In a survey carried out in 1553 a Mr Roger Pemberton was named one of the first Goldsmiths of Birmingham. Following on during the 18th and 19th centuries Birmingham grew to become a large industrial town which was famous for manufacturing every kind of ware imaginable. As a result large foundries and glassworks attracted workers from all areas of Britain. A considerable trade grew up in gilt buttons, cap badges, pins and small metal toys. According to a local directory from 1780, there were twenty-six jewellers at the time. However the area of Hockley has only been a distinct "quarter" at the centre of the city's Jewellery industry since the mid-1830s, evolving out of those earlier button, pin, buckle and toy trades. On May 28th, 1845 a party of jewellery representatives travelled from Birmingham to Buckingham Palace with the intention of persuading the Queen of England to wear British made jewellery - it was pointed out to the Queen that 5,000 families were dependent on the jewellery trades in Birmingham.

As the Quarter began to grow quickly it soon eclipsed the jewellery trade in nearby Derby, which faded away from the increased competition from it’s near neighbour.  As a result of the Quarter now making a very large proportion of the British Empire’s fine jewellery, nearly 700 workshops listed in a local directory in 1880. However,  historians suggest that this figure may underestimate the number of jewellers that operated at the time in the Quarter,, as not all of them had the need to advertise in directories.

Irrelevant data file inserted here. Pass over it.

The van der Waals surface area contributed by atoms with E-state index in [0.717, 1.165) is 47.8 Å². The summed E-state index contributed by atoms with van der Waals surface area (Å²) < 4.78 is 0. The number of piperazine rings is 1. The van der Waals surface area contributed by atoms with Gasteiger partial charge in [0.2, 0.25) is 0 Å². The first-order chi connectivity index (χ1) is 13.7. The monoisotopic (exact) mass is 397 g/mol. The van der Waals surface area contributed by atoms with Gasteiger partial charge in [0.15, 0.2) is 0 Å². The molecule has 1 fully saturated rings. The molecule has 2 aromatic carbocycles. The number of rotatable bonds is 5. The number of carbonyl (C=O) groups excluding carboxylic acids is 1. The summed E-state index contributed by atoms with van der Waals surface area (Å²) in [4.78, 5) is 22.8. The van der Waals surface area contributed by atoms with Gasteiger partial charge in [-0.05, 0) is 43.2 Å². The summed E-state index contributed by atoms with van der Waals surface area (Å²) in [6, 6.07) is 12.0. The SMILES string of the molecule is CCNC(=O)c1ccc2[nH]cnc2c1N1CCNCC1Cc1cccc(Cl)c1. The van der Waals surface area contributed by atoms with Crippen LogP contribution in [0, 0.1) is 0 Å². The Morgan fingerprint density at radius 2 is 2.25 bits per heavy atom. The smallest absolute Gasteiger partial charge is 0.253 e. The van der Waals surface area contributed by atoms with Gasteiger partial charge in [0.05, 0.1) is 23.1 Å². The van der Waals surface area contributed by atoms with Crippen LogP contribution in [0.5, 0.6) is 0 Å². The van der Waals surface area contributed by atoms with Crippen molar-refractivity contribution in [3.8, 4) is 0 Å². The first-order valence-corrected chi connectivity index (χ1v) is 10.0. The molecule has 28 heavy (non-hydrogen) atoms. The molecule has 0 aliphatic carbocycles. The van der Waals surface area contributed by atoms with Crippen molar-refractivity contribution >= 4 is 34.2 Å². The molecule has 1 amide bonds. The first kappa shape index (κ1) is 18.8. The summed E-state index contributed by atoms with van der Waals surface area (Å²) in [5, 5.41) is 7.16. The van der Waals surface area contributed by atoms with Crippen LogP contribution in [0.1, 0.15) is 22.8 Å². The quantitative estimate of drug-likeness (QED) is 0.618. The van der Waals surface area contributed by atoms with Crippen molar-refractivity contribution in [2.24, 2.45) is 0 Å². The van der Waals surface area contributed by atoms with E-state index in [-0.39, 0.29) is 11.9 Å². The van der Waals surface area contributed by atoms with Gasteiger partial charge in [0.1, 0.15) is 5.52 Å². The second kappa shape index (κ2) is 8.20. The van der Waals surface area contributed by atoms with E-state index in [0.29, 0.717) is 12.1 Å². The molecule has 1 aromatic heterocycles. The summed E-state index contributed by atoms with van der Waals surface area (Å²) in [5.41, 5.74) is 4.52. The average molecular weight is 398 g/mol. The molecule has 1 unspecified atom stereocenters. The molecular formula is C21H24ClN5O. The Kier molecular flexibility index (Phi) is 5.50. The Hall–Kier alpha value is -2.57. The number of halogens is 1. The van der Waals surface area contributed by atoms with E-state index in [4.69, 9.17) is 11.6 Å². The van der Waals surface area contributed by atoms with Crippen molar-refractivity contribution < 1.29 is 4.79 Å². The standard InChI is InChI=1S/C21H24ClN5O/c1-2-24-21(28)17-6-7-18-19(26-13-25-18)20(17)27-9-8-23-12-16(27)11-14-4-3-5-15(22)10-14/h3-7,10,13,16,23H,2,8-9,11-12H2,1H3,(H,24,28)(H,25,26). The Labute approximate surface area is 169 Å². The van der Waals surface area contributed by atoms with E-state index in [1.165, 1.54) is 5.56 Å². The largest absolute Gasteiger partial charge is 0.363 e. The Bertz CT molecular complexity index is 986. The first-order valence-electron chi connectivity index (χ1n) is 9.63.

The trade benefited greatly from the declining price of raw gold, at the beginning of the start 1880s along with the advent of new processes such as electro plating .

In 1883, less tha n half of all silver jewellery made in Birmingham was of high enough standard to pass through Birmingham Assay Office. However, in the same year no less than 30 tons 17 cwt 4 lb 4 oz (32.3630mgagrams ) of silver jewellery and 3 tons 7 cwt 12 lb 3 oz (3.4093 Mg) of gold items were received bringing the total number of articles sent in for assaying that year to over 2.6 million.

However by 1885, there came a downturn in business which resulted in many workers from within the industry having to accept reduced hours, part time work and in many cases, unemployment. But it was not only the workers who suffered from the depression, as a number of  manufacturers ceased trading, whilst the survivors continued to operate in the area that we call the “ Jewellery Quarter “ today.  The Silver and Gold manufactured in the city around this period was of exceptionally high quality, with its own Hallmark  with these products now considered collectibles throughou t the world.

At the same time the world famous  “ Birmingham Mint ( which had first opened its doors in 1850 and moved to Icknield St in 1862 )  was producing Coins for countries overseas including Russia, Brazil, Mexico to name a few and as a result in 1889 the Birmingham Mint was acknowledged as the largest private mint in the world.  Unfortunately due to world economic pressures the Birmingham Mint ceased producing coins in 2003, after the completion of an order to provide blanks for the Euro.  Whilst Coin production ceased on the site, today it runs a small operation manufacturing commemorative coins and metals.